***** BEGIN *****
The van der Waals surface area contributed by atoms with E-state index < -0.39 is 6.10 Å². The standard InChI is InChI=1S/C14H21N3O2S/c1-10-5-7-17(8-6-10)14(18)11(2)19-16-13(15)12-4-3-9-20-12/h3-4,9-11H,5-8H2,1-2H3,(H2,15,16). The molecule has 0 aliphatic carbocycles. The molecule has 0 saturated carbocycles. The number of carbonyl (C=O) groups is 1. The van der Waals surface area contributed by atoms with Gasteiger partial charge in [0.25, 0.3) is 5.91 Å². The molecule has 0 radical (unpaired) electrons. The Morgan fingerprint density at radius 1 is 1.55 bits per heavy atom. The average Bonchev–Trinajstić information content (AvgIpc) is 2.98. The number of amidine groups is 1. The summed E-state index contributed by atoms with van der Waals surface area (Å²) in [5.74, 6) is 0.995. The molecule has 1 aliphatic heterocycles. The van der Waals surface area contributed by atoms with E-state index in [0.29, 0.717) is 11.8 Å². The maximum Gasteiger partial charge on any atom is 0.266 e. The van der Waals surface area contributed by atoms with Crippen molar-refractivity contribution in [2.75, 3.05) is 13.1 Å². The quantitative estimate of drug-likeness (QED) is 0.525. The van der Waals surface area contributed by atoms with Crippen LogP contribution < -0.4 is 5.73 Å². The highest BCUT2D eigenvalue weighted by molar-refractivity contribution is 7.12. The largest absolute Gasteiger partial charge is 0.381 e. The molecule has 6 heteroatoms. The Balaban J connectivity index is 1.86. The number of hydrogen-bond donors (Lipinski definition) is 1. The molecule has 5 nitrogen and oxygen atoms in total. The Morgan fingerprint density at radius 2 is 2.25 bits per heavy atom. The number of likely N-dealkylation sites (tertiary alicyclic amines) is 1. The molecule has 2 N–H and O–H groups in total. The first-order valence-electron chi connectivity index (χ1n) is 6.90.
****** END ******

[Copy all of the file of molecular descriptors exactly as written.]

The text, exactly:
The van der Waals surface area contributed by atoms with E-state index < -0.39 is 6.10 Å². The standard InChI is InChI=1S/C14H21N3O2S/c1-10-5-7-17(8-6-10)14(18)11(2)19-16-13(15)12-4-3-9-20-12/h3-4,9-11H,5-8H2,1-2H3,(H2,15,16). The molecule has 0 aliphatic carbocycles. The molecule has 0 saturated carbocycles. The number of carbonyl (C=O) groups is 1. The van der Waals surface area contributed by atoms with Gasteiger partial charge in [0.25, 0.3) is 5.91 Å². The molecule has 0 radical (unpaired) electrons. The Morgan fingerprint density at radius 1 is 1.55 bits per heavy atom. The average Bonchev–Trinajstić information content (AvgIpc) is 2.98. The number of amidine groups is 1. The summed E-state index contributed by atoms with van der Waals surface area (Å²) in [5.74, 6) is 0.995. The molecule has 1 aliphatic heterocycles. The van der Waals surface area contributed by atoms with E-state index in [0.29, 0.717) is 11.8 Å². The maximum Gasteiger partial charge on any atom is 0.266 e. The van der Waals surface area contributed by atoms with Crippen molar-refractivity contribution in [2.75, 3.05) is 13.1 Å². The quantitative estimate of drug-likeness (QED) is 0.525. The van der Waals surface area contributed by atoms with Crippen LogP contribution < -0.4 is 5.73 Å². The highest BCUT2D eigenvalue weighted by molar-refractivity contribution is 7.12. The largest absolute Gasteiger partial charge is 0.381 e. The molecule has 6 heteroatoms. The Balaban J connectivity index is 1.86. The number of hydrogen-bond donors (Lipinski definition) is 1. The molecule has 5 nitrogen and oxygen atoms in total. The Morgan fingerprint density at radius 2 is 2.25 bits per heavy atom. The number of likely N-dealkylation sites (tertiary alicyclic amines) is 1. The molecule has 2 N–H and O–H groups in total. The first-order valence-electron chi connectivity index (χ1n) is 6.90.